How to Roast Eggplant – Learn to Char and Cook Whole Eggplant for Dips, Purees and more!
One of the most important fruits in Middle Eastern and Sephardic Jewish cooking is eggplant. Yes, I said fruit– eggplant is technically a large berry, though most cooks generally consider it a vegetable. The eggplant, also known as aubergine, has been cultivated in India for over 4,000 years. The oldest surviving mention of the fruit dates back to the 5th century in a Chinese agricultural work called Ts’i Min Yao Shu. It later made its way to Persia in the 4th century CE, where it eventually became firmly rooted as a major part of the Middle Eastern diet.
Sephardic Jews prize the eggplant as an affordable, healthy dietary staple that can be prepared in numerous ways. In fact, during a second Jewish expulsion from Spain and Portugal in 1580 (when the two countries united under one crown), eggplant became known as the “Jew’s apple” because of its frequent usage in Sephardic Jewish cuisine.
Once you know how to roast an eggplant, there are a number of dishes you can make with it. Today, I’m going to share with you my favorite methods for roasting eggplant, along with some tips for ensuring a tasty result every time you roast.
Recipe Ideas for Roasted and Charred Eggplant
I prefer roasting eggplants on the gas stove or grill. Roasting on an open flame imparts a delicate smoky flavor into the eggplant flesh. If you do not have a gas stove, you can also roast it in the oven. Both methods are described below.
Other Ways to Cook Eggplant
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Roasting Eggplant on a Range (Recommended)
- Wash and dry eggplant. Pierce it a few times with a fork to vent. Important - for any of the cooking methods outlined below, make sure you pierce with a fork-- otherwise you could end up with an exploded eggplant!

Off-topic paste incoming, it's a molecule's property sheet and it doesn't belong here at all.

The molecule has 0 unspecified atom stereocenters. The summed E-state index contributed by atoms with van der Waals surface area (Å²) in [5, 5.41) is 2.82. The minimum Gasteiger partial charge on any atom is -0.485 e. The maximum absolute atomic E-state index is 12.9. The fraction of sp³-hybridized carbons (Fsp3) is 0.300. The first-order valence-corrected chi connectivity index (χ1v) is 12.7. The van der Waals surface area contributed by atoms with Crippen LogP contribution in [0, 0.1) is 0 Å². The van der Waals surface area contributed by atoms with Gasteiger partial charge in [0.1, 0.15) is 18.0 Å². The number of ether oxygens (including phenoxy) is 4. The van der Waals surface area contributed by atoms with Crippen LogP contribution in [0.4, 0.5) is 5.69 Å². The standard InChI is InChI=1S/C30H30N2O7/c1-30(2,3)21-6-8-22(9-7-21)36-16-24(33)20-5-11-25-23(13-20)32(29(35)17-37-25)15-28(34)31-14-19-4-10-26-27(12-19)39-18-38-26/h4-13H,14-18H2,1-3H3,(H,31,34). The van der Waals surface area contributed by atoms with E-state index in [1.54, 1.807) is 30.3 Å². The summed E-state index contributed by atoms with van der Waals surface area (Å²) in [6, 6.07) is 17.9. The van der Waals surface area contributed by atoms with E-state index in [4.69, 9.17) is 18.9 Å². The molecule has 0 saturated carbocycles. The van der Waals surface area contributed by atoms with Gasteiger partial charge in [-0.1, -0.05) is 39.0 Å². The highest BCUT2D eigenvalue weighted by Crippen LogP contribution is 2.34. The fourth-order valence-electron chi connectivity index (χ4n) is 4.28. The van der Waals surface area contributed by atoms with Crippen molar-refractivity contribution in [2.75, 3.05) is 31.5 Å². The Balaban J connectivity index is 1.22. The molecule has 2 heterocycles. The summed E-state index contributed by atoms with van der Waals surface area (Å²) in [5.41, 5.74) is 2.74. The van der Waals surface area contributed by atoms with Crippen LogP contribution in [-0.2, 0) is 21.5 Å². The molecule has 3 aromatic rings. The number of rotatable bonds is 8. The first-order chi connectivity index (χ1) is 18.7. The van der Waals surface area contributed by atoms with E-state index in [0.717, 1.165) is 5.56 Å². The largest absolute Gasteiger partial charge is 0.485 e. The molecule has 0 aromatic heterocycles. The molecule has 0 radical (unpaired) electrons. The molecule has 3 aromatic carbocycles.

- If you have a gas range, you can roast it directly on top of the range. You might wish to protect your gas range burner with a layer of foil, which makes for easier cleanup. The eggplant will weep a bit as it roasts, leaving charred bits and goop on the range.
- Place eggplant directly on top of the gas range grate. On my gas stove, I usually turn the flame to medium.
- Allow eggplant to roast over the flame for 20-30 minutes, giving it a quarter every 5 minutes as it cooks. The larger the eggplant, the longer it will take to roast. Smaller eggplants (like Japanese eggplants) will roast faster. When finished cooking, remove from oven and proceed to "Peeling Your Eggplant."
- If you have an electric range, or if you want to protect your gas range from the mess, you can use a grill pan to roast the eggplant. A grill pan will protect your stove from the drips of roasted eggplant juice. Here is the one I use - Grill Pan.
- Prepare grill pan according to instructions. My pan requires a bit of water to be placed in the circular chamber. Preheat grill pan over medium heat; brush lightly with oil if it is recommended for your pan. Pierce the eggplant a few times to vent, then place on the preheated grill pan.
- Roast the eggplant for 40-50 minutes, giving a quarter turn with a pair of tongs every 5 minutes or so, until the eggplant is charred and collapsing. Check water level about halfway through cooking if your grill pan requires it.
- When eggplant is tender, charred and collapsing, remove from grill pan and proceed to "Peeling Your Roasted Eggplant."
Roasting on a Grill (Recommended)
- If using a grill, light gas or coals and preheat the grill to medium heat before you begin to roast.
- Allow eggplant to roast over the flame for 20-30 minutes, giving it a quarter every 5 minutes as it cooks. The larger the eggplant, the longer it will take to roast.
- When eggplant is tender and collapsing, remove from grill and proceed to "Peeling Your Roasted Eggplant."
Oven Roasting Method